Portraits of Assistance Dogs and Their People
by Jeanne Braham
with photographs by Robert Floyd
Few of the 65 million dog owners in the United States would dispute the notion that a dog’s presence in their lives nurtures emotional and physical well-being. But for some people with disabilities, the presence of a highly trained assistance dog in their lives is utterly transformative. Another Language focuses on one year in the life of the NEADS/Dogs For Deaf and Disabled Americans program in north-central Massachusetts, one of the oldest and largest assistance dog training centers in the U.S.
Through profiles that celebrate the healing bonds between service dogs and their people, these oral histories backed by the power of photographs bring to life the stories of sixteen people who have worked with NEADS. Through these stories told in their own words, you’ll meet an Iraq war veteran, people who use wheelchairs or who have balance problems due to debilitating disease, trainers who raise service puppies and others who work with NEADS’ human clients, and more. Writer/interviewer Jeanne Braham, along with photographer Robert Floyd, portray these human/canine partnerships in a way that’s respectful, compassionate, and compelling.
144 pages, Soft Cover with flaps, color photographs throughout.
About the Author:
The author of five books on American arts and letters, Jeanne Braham has taught literature and creative writing at a number of colleges and universities including Allegheny College, Smith College, Hampshire College, the University of New Hampshire, and Clark University. She is the founding editor of Heatherstone Press, a fine arts publisher of poetry chapbooks.
About the Photographer:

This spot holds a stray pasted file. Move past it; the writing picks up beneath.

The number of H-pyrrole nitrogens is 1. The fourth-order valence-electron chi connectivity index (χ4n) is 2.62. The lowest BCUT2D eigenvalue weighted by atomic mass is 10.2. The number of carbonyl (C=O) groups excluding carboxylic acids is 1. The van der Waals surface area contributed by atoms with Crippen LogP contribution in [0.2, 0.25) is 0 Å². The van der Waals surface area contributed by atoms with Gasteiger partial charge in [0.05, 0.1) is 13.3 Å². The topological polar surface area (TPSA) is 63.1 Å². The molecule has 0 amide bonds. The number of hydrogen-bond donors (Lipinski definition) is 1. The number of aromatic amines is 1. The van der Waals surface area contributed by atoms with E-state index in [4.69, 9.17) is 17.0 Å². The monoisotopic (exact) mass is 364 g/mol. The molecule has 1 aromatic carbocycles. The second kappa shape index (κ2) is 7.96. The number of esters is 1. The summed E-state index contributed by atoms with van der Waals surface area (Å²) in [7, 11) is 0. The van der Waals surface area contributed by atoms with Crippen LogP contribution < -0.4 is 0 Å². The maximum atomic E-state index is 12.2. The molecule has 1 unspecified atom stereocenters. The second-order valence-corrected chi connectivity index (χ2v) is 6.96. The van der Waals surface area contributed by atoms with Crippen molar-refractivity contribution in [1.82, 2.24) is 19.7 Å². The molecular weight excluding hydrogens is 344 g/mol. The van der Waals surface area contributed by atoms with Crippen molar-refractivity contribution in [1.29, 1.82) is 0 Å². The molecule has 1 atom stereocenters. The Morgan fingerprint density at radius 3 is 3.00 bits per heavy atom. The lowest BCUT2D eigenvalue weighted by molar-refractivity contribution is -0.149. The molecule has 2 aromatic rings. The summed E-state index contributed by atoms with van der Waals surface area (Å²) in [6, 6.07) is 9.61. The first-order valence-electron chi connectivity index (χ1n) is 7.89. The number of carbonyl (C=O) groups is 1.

Robert Floyd is a working photojournalist, an award-winning nature and wildlife photographer, and the owner/director of the Robert Floyd Photo Gallery and Learning Center in Southampton, Massachusetts. He has worked for and been published by the United States Department of the Interior, The Nature Conservancy, The Sierra Club, and the Massachusetts Audubon Society, and his images are displayed in many private collections, boardrooms, and universities.
The importance of assistance dogs cannot be overstated, and Jeanne Braham has done a wonderful job of describing them. The photos are spectacular, and no one will read this book without gaining insight into the relationship of these dogs and the people who benefit from their good sense and loyalty. It’s a must read for anyone who has such a dog, and even more a must-read for anyone who needs one but does not have one. Congratulations to Braham for putting this all together, and congratulations to the dogs she describes. —Elizabeth Marshall Thomas
Anthropologist and author Elizabeth Marshall Thomas’s books include the best-selling The Hidden Life of Dogs and The Social Life of Dogs.
In crisp and lucid prose Braham records the lives of a dozen individuals and their canines, ranging from hearing dogs to walker dogs for balance to trauma dogs for returning vets with PTSD. Those of us who have dogs for pure pleasure marvel at the skills these animals have mastered and their intense loyalty to the humans they care for. A rich story, well told. —Maxine Kumin
Pulitzer-prize winning poet Maxine Kumin’s most recent collection is Where I Live: New and Selected Poems 1990-2010.
Jeanne Braham’s book Another Language profiles independence, hope and opportunity. These portraits highlight our mission of matching the very best trained assistance dogs to our client’s individual needs, whether our Canines for Combat Veterans, Dogs For Deaf and Disabled Americans, or our new program Trauma Assistance Dogs. We at NEADS are thrilled to see the work we do every day portrayed so eloquently in these pages. —Gerry DeRoche
Gerry DeRoche is Chief Executive Officer of NEADS/Dogs For Deaf and Disabled Americans